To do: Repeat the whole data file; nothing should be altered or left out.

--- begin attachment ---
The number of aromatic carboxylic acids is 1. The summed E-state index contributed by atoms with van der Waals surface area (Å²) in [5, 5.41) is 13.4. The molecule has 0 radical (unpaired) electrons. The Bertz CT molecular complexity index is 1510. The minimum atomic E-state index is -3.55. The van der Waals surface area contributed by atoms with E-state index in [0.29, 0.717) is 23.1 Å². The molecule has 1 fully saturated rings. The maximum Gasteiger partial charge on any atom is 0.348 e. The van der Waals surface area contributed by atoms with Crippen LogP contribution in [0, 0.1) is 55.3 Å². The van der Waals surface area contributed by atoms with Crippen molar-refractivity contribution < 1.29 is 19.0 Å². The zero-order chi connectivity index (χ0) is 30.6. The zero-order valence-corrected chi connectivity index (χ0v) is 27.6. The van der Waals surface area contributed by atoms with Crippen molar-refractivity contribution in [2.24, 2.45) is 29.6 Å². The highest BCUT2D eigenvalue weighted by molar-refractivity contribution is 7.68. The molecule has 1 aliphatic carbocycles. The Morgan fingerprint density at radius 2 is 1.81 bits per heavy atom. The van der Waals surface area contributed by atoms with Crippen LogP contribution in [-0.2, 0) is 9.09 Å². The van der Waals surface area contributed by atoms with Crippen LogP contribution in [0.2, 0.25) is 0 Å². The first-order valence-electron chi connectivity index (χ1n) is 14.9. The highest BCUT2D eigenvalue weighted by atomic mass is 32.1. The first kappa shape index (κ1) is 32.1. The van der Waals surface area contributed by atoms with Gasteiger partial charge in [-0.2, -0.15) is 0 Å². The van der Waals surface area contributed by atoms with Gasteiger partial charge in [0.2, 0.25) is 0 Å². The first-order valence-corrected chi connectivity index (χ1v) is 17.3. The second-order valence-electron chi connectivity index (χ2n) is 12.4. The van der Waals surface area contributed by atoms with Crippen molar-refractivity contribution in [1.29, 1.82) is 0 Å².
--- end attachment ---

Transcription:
The number of aromatic carboxylic acids is 1. The summed E-state index contributed by atoms with van der Waals surface area (Å²) in [5, 5.41) is 13.4. The molecule has 0 radical (unpaired) electrons. The Bertz CT molecular complexity index is 1510. The minimum atomic E-state index is -3.55. The van der Waals surface area contributed by atoms with E-state index in [0.29, 0.717) is 23.1 Å². The molecule has 1 fully saturated rings. The maximum Gasteiger partial charge on any atom is 0.348 e. The van der Waals surface area contributed by atoms with Crippen LogP contribution in [0, 0.1) is 55.3 Å². The van der Waals surface area contributed by atoms with Crippen molar-refractivity contribution < 1.29 is 19.0 Å². The zero-order chi connectivity index (χ0) is 30.6. The zero-order valence-corrected chi connectivity index (χ0v) is 27.6. The van der Waals surface area contributed by atoms with Crippen molar-refractivity contribution in [2.24, 2.45) is 29.6 Å². The highest BCUT2D eigenvalue weighted by molar-refractivity contribution is 7.68. The molecule has 1 aliphatic carbocycles. The Morgan fingerprint density at radius 2 is 1.81 bits per heavy atom. The van der Waals surface area contributed by atoms with Crippen LogP contribution in [-0.2, 0) is 9.09 Å². The van der Waals surface area contributed by atoms with Crippen LogP contribution in [0.2, 0.25) is 0 Å². The first-order valence-electron chi connectivity index (χ1n) is 14.9. The highest BCUT2D eigenvalue weighted by atomic mass is 32.1. The first kappa shape index (κ1) is 32.1. The van der Waals surface area contributed by atoms with Gasteiger partial charge in [-0.2, -0.15) is 0 Å². The van der Waals surface area contributed by atoms with Gasteiger partial charge in [0.2, 0.25) is 0 Å². The first-order valence-corrected chi connectivity index (χ1v) is 17.3. The second-order valence-electron chi connectivity index (χ2n) is 12.4. The van der Waals surface area contributed by atoms with Crippen molar-refractivity contribution in [1.29, 1.82) is 0 Å².